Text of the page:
Spastic Ink - Ink Compatible'
Review by Bob Mulvey

Spastic Ink, well there's a name to conjure with and one that didn't initially fill me with anything other than dread. Unlike Claude I had not previously encountered this band and mulled the thought that SI had mistaken us for the Dutch Punk Rock Page. However as I quickly looked through the CD booklet I noticed the name Jarzombek - oh yeah I've heard of this guy, all may not be lost. Some readers may be familiar with Ron Jarzombek for his involvement with WatchTower, personally he is guy I've read about, but have heard little of his playing.

Musically we are in heavy terrain, with the emphasis on a mixture of ultra technical/prog metal/fusion with the vocal tracks steering us towards the metal end of the spectrum. The arrangements are complex, totally off the wall and even after innumerate listenings I am still struggling to understand what is actually going on here, or even why. This said I find the music totally intriguing and have played the album (mainly in short bursts) over and over again. The fascination with Ink Compatible doesn't just revolve purely around Ron Jarzombek's guitar work, but also with the incredibly tight musicianship displayed by the band and guest musicians.

Where to begin ?

Well I normally start with the rhythm section when listening to any music and the core of Spastik Ink - Bobby Jarzombek and Pete Perez both deserve medals for their comprehension and performances of this material. Ron Jarzombek is responsible for the writing of all the material which he has been creating over the last four years and presumably with the aid of computer technology. The tendency with this medium is to write material that is then not possible to be reproduced by humans and although I get the impression Ron may have fallen foul of this to a certain extent, hats of to the musicians assembled on Ink Compatible that they have been able to do so. Special note should also be awarded to David Penna for his contribution to the ever (some forty or so ?) changing tempos in Words For Nerds, which sounds like an easy copy and past exercise for a music programme and a minefield to master and play.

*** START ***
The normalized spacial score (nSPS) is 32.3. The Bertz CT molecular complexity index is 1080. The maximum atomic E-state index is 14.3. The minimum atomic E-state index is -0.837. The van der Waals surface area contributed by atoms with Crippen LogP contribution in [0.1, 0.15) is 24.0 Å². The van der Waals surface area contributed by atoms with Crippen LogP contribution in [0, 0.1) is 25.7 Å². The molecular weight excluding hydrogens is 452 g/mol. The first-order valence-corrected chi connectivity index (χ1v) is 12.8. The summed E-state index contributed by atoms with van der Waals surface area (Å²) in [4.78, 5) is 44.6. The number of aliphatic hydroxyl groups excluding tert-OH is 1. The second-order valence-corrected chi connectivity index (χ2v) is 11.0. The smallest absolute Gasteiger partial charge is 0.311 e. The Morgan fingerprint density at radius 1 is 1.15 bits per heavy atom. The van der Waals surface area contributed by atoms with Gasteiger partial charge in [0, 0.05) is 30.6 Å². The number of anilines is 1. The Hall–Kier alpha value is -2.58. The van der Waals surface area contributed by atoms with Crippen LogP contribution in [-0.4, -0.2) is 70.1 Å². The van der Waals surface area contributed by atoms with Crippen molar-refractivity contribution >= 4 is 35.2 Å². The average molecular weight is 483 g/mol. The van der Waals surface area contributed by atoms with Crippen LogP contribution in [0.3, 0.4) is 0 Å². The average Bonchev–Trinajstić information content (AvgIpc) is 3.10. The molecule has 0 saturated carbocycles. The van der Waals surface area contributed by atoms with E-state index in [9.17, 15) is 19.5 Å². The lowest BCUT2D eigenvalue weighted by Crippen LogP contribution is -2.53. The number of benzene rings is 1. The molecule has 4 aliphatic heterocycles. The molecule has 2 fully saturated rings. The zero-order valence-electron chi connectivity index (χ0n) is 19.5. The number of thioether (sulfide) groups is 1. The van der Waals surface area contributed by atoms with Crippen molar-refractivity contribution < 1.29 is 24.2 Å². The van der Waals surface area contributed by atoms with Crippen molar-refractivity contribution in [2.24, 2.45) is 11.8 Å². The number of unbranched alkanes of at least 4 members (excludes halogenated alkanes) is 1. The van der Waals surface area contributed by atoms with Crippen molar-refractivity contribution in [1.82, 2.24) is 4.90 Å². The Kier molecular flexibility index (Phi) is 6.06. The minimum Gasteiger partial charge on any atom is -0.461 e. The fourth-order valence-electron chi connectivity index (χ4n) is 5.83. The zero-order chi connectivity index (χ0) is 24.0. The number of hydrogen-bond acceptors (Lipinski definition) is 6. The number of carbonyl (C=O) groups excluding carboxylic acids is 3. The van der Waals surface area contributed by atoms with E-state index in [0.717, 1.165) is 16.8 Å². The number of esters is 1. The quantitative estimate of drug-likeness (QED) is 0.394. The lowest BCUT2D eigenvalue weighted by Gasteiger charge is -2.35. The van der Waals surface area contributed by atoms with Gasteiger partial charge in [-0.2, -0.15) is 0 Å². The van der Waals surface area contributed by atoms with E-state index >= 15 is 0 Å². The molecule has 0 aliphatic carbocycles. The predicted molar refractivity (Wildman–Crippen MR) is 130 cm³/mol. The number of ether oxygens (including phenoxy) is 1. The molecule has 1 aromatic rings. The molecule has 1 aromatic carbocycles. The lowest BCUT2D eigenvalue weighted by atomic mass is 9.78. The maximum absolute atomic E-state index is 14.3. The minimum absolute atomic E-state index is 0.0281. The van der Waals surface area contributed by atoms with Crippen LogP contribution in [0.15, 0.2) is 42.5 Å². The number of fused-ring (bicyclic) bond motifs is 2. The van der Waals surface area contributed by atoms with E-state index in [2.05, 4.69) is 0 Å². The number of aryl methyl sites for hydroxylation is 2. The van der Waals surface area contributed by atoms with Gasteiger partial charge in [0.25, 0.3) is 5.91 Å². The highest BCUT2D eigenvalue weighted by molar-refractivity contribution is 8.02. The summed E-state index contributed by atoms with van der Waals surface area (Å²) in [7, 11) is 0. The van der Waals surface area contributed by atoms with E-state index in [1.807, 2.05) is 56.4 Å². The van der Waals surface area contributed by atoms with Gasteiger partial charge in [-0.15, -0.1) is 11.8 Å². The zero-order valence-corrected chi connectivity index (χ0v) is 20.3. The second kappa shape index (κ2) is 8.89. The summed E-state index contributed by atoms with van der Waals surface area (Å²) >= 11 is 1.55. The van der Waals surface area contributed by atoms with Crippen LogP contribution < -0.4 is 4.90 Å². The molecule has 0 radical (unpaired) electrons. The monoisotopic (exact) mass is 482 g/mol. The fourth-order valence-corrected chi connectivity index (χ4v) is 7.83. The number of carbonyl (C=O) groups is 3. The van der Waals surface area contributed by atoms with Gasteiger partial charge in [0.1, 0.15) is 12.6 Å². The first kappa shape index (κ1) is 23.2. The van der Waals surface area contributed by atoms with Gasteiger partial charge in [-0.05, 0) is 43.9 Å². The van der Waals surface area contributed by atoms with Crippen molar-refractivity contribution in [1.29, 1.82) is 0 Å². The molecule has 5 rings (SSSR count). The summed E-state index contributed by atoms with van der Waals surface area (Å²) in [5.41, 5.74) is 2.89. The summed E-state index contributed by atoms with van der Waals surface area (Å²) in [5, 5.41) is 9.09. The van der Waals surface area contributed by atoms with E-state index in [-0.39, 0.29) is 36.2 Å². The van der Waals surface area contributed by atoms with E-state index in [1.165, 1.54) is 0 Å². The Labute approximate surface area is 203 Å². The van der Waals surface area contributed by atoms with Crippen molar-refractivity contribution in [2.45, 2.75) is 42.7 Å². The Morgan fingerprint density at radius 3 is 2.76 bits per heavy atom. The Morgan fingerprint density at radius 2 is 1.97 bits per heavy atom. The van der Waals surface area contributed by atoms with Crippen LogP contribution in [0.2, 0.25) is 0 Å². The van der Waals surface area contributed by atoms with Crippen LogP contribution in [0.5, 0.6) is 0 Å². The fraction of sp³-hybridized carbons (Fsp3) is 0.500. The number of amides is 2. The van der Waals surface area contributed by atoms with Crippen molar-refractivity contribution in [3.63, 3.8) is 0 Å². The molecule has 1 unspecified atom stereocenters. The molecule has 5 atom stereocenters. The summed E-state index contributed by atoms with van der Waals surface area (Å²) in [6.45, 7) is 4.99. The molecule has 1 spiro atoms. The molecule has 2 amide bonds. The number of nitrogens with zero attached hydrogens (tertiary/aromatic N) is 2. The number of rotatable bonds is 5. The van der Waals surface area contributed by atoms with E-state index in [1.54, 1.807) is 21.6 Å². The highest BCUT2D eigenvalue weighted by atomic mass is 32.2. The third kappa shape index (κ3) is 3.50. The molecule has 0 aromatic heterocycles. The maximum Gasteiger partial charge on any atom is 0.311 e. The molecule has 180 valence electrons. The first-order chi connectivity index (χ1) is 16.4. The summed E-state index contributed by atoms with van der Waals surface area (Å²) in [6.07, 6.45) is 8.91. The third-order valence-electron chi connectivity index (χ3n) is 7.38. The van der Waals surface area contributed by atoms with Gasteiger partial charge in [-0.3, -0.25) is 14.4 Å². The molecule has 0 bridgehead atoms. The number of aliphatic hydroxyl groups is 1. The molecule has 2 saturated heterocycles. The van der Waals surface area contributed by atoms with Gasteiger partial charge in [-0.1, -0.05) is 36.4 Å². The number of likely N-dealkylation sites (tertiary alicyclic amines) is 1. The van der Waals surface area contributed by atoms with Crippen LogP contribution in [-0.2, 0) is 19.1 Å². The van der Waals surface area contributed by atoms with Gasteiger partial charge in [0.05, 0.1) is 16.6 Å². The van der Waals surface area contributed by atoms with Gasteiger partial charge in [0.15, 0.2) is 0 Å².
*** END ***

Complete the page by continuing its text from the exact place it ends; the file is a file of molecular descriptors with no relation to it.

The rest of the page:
Of the music - as mentioned earlier it is in the realms of metal/fusion, but not mentioned before is the quirkiness which could well derive some influences from some of Frank Zappa's wonderfully torturous arrangements and some of the weird and wonderful keyboard solos. Checkout Jens Johansonns contribution to Aquanet or Dave Bagsby's splendid solo in Words For Nerds. Perhaps we could also look to Mr Zappa's influences in the zany "dialogue" that juts in and out of most of the tracks.

Outstanding moments or the obligatory highlights - impossible! Each track had its truly wonderful moments but it really would be impossible to single one track above another.

On the downside for the album I have to say that the vocals did nothing for me and seemed totally out of place within this technical maelstrom of instrumental prowess. This is not to cast scorn on the vocal performances, but more that they seemed ill fitting in the scheme of things. Even Daniel Gildenlow did not raise the stakes for the vocal contribution. Continuing with the negatives from Ink Compatible, there isn't a moments rest to speak of and at the end of it all you just feel you have been pummelled to death. So back to track one then! On the upside we have amazing playing throughout, with stella performances, thought provoking arrangements (if not at times overly complicated for their own good) and a display of musical karate you are unlikely to witness more than on a few rare occasions in a lifetime.

This is a difficult album to get into and I'm still on with it. If you think that all that can be said or done with the "guitar" album and that the boundaries of such albums can go no further - then this album may well change that perception !

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